As the sun shines on the Suzhou Gaoxin District of China the air appears almost smoky.
Inside of 999 Taihu Avenue, the hazy smog isn’t lost on 30 ninth through twelfth grade students huddled in groups around computers. It’s the focus of an exercise to address air pollution challenges.
Led by Sarah Adair, senior policy associate at the Nicholas Institute for Environmental Policy Solutions, and several Duke University colleagues—Pratt School of Engineering Professor Marc Deshusses, post-doctoral student Jiele Xu and Duke Carbon Offsets Initiative Program Manager Charles Adair—the students are considering tradeoffs that electricity sector regulators face daily.
That is: how exactly do you weigh cost, environmental rules, and goals such as reliability or energy source diversity, to make investment decisions that reduce harmful air pollution such as smog, haze, mercury, and carbon dioxide?
It’s but one exercise in the three-day, hands-on DCOI Research Camp, sponsored by the Duke Carbon Offsets Initiative, that’s designed to build critical thinking skills and introduce the students to Duke’s interdisciplinary approach to climate and energy issues.
“One goal was to engage with these students on real-world air quality and environmental issues that are important to Chinese society right now,” said Sarah Adair.
Her exercise in assessment of energy portfolios was an abbreviated version of a “risk lab” the Nicholas Institute has conducted with the National Association of Regulatory Utility Commissioners to help American electricity sector stakeholders—from all sides of the table and across states—weigh their choices despite uncertainty about future environmental regulation, fuel prices, technology innovation, and a host of other factors in a changing electricity sector.
Just like the risk lab game is used to teach real-world concepts to electricity sector decision makers, the Carbon Offsets Initiative’s Charles Adair often leads Duke students and employees through a card game calling for them to decide where opportunities exist to make tradeoffs that could reduce emissions that help the university to meet its goal of carbon neutrality by 2024. At the research camp, students played this same game in which they learned where their own emissions come from using Duke’s Greenhouse Gas Inventory as an example.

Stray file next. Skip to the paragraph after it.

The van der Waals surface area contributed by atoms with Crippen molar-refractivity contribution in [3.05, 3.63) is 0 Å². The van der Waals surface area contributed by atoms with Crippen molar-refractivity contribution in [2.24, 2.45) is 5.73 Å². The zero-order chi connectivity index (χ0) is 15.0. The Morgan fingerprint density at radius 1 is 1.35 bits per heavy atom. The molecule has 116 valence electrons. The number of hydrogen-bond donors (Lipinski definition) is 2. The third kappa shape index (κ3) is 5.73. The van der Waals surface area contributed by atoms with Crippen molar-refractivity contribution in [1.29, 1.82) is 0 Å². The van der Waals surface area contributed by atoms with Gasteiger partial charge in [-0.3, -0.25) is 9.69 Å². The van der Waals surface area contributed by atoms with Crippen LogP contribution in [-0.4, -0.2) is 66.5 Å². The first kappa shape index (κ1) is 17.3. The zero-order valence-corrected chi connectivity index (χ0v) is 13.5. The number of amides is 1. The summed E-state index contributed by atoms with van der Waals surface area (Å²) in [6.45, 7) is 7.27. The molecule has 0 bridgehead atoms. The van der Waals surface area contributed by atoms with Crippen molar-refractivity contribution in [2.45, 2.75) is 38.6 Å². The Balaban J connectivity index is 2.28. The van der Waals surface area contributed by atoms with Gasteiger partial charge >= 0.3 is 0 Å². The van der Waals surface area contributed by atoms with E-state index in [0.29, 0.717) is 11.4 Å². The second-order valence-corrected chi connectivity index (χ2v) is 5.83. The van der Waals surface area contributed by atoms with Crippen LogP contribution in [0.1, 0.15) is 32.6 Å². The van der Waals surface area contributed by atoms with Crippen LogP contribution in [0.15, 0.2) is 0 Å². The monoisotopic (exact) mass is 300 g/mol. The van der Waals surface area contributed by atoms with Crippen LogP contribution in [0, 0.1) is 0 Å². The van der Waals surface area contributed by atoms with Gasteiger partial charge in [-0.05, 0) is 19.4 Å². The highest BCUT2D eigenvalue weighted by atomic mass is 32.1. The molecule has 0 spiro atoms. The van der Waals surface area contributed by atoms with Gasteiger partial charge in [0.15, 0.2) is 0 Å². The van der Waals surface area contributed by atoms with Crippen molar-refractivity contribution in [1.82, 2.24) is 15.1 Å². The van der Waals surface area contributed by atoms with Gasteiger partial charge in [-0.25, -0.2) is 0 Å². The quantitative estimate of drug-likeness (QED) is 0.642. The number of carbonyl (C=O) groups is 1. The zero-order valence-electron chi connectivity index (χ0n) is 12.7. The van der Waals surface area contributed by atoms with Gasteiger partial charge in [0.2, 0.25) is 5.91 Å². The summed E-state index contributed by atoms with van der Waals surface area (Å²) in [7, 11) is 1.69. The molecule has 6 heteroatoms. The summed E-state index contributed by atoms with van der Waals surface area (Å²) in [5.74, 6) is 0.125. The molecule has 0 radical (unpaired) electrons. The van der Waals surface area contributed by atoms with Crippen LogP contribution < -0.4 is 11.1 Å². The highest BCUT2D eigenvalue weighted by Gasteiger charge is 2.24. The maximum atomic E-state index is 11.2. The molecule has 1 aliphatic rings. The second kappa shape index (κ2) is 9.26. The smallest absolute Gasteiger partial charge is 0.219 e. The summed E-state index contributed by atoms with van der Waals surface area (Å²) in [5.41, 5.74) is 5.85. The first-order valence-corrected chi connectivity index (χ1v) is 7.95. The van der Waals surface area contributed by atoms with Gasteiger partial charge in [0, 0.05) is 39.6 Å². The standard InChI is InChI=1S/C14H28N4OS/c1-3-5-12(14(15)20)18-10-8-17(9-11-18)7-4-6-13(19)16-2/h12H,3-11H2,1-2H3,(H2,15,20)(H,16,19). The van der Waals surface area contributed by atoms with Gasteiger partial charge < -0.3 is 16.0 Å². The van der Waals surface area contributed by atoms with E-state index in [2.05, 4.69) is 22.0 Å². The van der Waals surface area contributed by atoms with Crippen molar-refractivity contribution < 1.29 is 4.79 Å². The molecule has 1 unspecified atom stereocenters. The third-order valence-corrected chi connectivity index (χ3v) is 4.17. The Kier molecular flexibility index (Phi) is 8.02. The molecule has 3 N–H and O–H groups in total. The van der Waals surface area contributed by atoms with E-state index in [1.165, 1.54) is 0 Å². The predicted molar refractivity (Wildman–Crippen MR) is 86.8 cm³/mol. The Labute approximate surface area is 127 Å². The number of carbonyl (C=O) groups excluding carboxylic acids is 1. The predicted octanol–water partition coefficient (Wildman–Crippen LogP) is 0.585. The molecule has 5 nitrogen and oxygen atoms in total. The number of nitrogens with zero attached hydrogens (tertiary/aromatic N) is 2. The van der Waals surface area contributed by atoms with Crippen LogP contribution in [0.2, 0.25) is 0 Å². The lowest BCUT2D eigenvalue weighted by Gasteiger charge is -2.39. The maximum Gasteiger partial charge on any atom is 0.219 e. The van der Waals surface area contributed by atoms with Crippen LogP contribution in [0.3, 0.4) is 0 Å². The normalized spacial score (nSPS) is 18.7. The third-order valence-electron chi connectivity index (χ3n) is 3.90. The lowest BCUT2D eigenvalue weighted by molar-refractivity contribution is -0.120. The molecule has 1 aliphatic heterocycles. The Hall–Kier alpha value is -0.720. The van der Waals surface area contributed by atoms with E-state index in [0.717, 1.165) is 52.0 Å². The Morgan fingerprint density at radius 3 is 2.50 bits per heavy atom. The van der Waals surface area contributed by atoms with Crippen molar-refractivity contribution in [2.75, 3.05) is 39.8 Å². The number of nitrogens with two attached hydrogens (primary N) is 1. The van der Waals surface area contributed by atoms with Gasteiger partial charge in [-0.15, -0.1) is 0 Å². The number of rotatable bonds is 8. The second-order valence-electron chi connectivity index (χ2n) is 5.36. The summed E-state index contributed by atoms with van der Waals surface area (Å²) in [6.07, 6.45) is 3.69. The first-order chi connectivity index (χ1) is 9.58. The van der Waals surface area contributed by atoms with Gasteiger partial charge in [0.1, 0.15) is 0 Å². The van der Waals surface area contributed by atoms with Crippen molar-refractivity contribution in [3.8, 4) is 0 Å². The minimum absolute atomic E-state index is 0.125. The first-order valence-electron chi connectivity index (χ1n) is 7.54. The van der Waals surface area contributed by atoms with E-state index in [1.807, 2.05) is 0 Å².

Marc Deshusses helped the students relate advances in environmental technologies to their own lives.
“I talked about some of my research in the area of air pollution control using biological filters, the lack of proper sanitation in developing countries and managing fecal sludge with novel treatment methods, and our personal energy footprint,” Deshusses said.
What made this research camp so unique was its interactive, interdisciplinary teaching approach was something the students were not regularly exposed to in their Chinese classrooms.
“This research camp in China provided students with a great opportunity to learn basic concepts of sustainable development, carbon offsets, and environmental engineering in a way that was new to them,” said Xu, a post-doctoral who works with Deshusses and who helped to present the research camp. “Chinese students normally perform well on standard exams but usually lack training in developing research skills. This research camp provided an environment requiring more critical thinking, creativity, and team work and it gave them a chance to apply the knowledge they learned to real projects right away in the classroom.”
At the end of the three days, the students made it clear the camp had impact. As one student put it: we are going to be the decision makers in the future, so it’s important to pay attention to ensure you see the complexity as well as the possible approaches to the issues we’ll face.
--By Erin McKenzie
Photos by Zhaoqun Zou.